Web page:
It is a different Valentine’s Day in Coimbatore!
Every Valentine’s Day brings with it terrible and horrific memories to the residents of Coimbatore, Tamil Nadu’s second largest city after Chennai. Kalarani, who was working as a floor manager in one of the leading textile show rooms in the city, saw sixty of her colleagues getting blown off in the synchronised bomb blasts which shook Coimbatore on February 14, 1998.
“I can never forgot what I saw with my own eyes. Someone had left a bag in the show room and we did not take it seriously. It has happened many times in the past. Some of the customers forget to take their bags when they leave the shop. But they come back within hours in search of the lost luggage. We did not get much time to worry about the unclaimed bag as there were many shoppers in the showroom at that time. It all happened within seconds,” recalled Kalarani who was seriously injured in the bomb blast.
She was lucky to get her life back though she lost the toes in both her legs. Kalarani is yet to fully recover from the injury and needs frequent hospitalisation to attend to her legs. Vijayalakshmi, who stays in the nearby street is the living martyr of the Coimbatore bomb blast. She lost her one and only son who was hardly 15. “After having his lunch, he ran away to the street to play cricket. Within minutes we heard a blast and I ran out to find out what happened.
What I saw was the blood drenched body of my son. Had he been alive, he would have been 35, married and would have taken care of me, an orphan now,” said Vijayalakshmi. She lost not only her son, but ten of her relations and friends who were staying in the neighbourhood. Vijayalakshmi found solace by adopting a girl child whom she married off last year only to be haunted by the memories of the 1998 serial bomb blast in Coimbatore which claimed the lives of nearly 60 innocent persosns.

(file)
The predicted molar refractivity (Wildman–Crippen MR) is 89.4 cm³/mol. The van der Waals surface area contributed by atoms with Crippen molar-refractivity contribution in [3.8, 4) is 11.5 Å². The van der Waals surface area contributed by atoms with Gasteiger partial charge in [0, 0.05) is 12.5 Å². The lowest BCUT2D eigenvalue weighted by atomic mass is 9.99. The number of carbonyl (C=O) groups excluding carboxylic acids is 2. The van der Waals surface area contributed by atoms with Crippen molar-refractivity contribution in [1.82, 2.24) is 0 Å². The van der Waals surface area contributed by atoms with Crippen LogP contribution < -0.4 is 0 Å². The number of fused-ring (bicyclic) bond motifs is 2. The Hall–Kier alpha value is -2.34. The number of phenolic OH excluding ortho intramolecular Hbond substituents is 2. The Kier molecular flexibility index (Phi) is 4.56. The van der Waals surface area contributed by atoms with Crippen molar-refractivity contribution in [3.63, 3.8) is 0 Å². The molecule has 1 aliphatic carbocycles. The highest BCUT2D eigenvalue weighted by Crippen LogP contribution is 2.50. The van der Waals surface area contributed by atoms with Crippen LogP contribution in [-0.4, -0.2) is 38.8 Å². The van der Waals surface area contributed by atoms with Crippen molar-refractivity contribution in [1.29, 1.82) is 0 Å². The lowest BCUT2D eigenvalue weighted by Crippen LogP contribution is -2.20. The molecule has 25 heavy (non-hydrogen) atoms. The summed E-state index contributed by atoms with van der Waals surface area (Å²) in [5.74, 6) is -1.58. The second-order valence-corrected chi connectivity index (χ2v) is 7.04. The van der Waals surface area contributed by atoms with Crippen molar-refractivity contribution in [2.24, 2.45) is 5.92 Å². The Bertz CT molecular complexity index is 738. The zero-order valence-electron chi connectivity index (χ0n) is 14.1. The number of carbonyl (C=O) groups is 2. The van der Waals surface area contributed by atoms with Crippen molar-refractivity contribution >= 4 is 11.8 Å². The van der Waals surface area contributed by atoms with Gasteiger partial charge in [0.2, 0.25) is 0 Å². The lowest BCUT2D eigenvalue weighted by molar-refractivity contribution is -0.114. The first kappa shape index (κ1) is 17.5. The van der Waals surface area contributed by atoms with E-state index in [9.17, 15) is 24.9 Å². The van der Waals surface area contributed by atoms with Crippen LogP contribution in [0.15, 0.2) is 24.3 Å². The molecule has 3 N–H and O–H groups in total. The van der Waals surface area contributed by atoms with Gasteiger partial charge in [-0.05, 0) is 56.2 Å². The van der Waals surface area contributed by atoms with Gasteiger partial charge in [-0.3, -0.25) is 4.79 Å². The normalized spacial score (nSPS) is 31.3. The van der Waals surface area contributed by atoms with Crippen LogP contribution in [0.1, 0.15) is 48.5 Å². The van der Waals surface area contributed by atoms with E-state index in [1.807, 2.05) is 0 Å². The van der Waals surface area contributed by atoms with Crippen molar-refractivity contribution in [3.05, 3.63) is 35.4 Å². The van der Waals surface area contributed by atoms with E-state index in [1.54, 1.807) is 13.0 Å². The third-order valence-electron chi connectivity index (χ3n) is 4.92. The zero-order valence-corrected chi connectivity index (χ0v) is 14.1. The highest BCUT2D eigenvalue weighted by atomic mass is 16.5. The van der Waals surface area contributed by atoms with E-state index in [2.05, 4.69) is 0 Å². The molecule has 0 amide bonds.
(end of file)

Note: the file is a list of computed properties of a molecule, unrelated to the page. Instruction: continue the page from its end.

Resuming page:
Both Vijayalakshmi and Kalarani were unaware of the significance of February 14 as commercialisation and globalisation were yet to catch up with Coimbatore city. “We do not belong to that strata of society for which these festivals are being celebrated,” said Kalarani.
Coimbatore is yet to recover from the impact of the serial blasts, a handiwork of a group of terrorists. “Their motive was to terrorise the population in the city and they had targeted L K Advani, the BJP leader who was scheduled to address an election rally in the city. Advani had a providential escape on that day because of a traffic block ,” reminiscences Arjun Sampath, leader of Hindu Makkal Katchi, a political outfit.
The bombs placed near Advani’s stage went off before he reached the venue.
He said while the likes of Vijayalakshhmi and Kalarani live with scars of the Valentine Day blasts, most of the the perpetrators of the crime are out and are scheming to commit more heinous crimes. Wednesday saw Sampath and group organising prayer meeting in the city in memory of the 60 lives which were snuffed out by the blasts.
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